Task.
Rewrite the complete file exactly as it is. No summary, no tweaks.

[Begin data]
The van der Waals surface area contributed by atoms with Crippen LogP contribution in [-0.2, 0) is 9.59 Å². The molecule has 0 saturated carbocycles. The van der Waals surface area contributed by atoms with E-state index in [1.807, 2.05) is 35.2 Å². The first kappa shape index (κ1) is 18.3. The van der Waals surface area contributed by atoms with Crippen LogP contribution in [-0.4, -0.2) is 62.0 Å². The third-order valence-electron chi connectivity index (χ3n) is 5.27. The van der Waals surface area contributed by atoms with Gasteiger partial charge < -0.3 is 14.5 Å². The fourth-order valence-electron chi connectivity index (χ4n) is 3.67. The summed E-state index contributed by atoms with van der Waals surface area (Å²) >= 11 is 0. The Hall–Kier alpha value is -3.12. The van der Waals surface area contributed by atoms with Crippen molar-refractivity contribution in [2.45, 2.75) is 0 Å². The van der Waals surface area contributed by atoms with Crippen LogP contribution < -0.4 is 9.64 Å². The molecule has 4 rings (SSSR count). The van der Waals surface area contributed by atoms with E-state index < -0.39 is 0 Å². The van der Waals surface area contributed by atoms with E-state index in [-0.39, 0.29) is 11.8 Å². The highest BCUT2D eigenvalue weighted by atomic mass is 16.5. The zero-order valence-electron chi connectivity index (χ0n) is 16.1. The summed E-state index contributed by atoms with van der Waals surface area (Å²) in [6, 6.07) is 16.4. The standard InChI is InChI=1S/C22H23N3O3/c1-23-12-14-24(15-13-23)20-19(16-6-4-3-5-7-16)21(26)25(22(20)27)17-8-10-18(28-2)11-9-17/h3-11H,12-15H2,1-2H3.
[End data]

The van der Waals surface area contributed by atoms with Crippen LogP contribution in [-0.2, 0) is 9.59 Å². The molecule has 0 saturated carbocycles. The van der Waals surface area contributed by atoms with E-state index in [1.807, 2.05) is 35.2 Å². The first kappa shape index (κ1) is 18.3. The van der Waals surface area contributed by atoms with Crippen LogP contribution in [-0.4, -0.2) is 62.0 Å². The third-order valence-electron chi connectivity index (χ3n) is 5.27. The van der Waals surface area contributed by atoms with Gasteiger partial charge < -0.3 is 14.5 Å². The fourth-order valence-electron chi connectivity index (χ4n) is 3.67. The summed E-state index contributed by atoms with van der Waals surface area (Å²) >= 11 is 0. The Hall–Kier alpha value is -3.12. The van der Waals surface area contributed by atoms with Crippen molar-refractivity contribution in [2.45, 2.75) is 0 Å². The van der Waals surface area contributed by atoms with Crippen LogP contribution < -0.4 is 9.64 Å². The molecule has 4 rings (SSSR count). The van der Waals surface area contributed by atoms with E-state index < -0.39 is 0 Å². The van der Waals surface area contributed by atoms with E-state index in [-0.39, 0.29) is 11.8 Å². The highest BCUT2D eigenvalue weighted by atomic mass is 16.5. The zero-order valence-electron chi connectivity index (χ0n) is 16.1. The summed E-state index contributed by atoms with van der Waals surface area (Å²) in [6, 6.07) is 16.4. The standard InChI is InChI=1S/C22H23N3O3/c1-23-12-14-24(15-13-23)20-19(16-6-4-3-5-7-16)21(26)25(22(20)27)17-8-10-18(28-2)11-9-17/h3-11H,12-15H2,1-2H3.